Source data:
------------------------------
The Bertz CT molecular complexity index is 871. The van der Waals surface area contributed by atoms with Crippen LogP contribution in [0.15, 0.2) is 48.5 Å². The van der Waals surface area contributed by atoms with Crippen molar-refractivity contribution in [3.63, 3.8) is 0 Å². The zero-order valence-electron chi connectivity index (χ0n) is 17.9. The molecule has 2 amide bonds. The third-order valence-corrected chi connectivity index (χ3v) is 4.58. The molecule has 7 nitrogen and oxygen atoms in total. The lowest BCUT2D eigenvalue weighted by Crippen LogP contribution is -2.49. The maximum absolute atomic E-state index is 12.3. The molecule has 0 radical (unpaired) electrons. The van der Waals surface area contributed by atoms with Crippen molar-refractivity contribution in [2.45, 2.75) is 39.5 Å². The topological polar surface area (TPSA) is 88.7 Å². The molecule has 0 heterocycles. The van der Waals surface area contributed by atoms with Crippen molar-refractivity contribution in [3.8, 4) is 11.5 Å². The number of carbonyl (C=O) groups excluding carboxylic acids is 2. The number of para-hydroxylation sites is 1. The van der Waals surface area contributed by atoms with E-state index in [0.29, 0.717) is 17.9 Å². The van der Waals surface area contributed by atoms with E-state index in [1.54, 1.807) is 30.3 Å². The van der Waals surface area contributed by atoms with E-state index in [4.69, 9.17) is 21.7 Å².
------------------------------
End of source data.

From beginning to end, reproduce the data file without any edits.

The Bertz CT molecular complexity index is 871. The van der Waals surface area contributed by atoms with Crippen LogP contribution in [0.15, 0.2) is 48.5 Å². The van der Waals surface area contributed by atoms with Crippen molar-refractivity contribution in [3.63, 3.8) is 0 Å². The zero-order valence-electron chi connectivity index (χ0n) is 17.9. The molecule has 2 amide bonds. The third-order valence-corrected chi connectivity index (χ3v) is 4.58. The molecule has 7 nitrogen and oxygen atoms in total. The lowest BCUT2D eigenvalue weighted by Crippen LogP contribution is -2.49. The maximum absolute atomic E-state index is 12.3. The molecule has 0 radical (unpaired) electrons. The van der Waals surface area contributed by atoms with Crippen molar-refractivity contribution in [2.45, 2.75) is 39.5 Å². The topological polar surface area (TPSA) is 88.7 Å². The molecule has 0 heterocycles. The van der Waals surface area contributed by atoms with Crippen molar-refractivity contribution in [3.8, 4) is 11.5 Å². The number of carbonyl (C=O) groups excluding carboxylic acids is 2. The number of para-hydroxylation sites is 1. The van der Waals surface area contributed by atoms with E-state index in [0.29, 0.717) is 17.9 Å². The van der Waals surface area contributed by atoms with E-state index in [1.54, 1.807) is 30.3 Å². The van der Waals surface area contributed by atoms with E-state index in [4.69, 9.17) is 21.7 Å².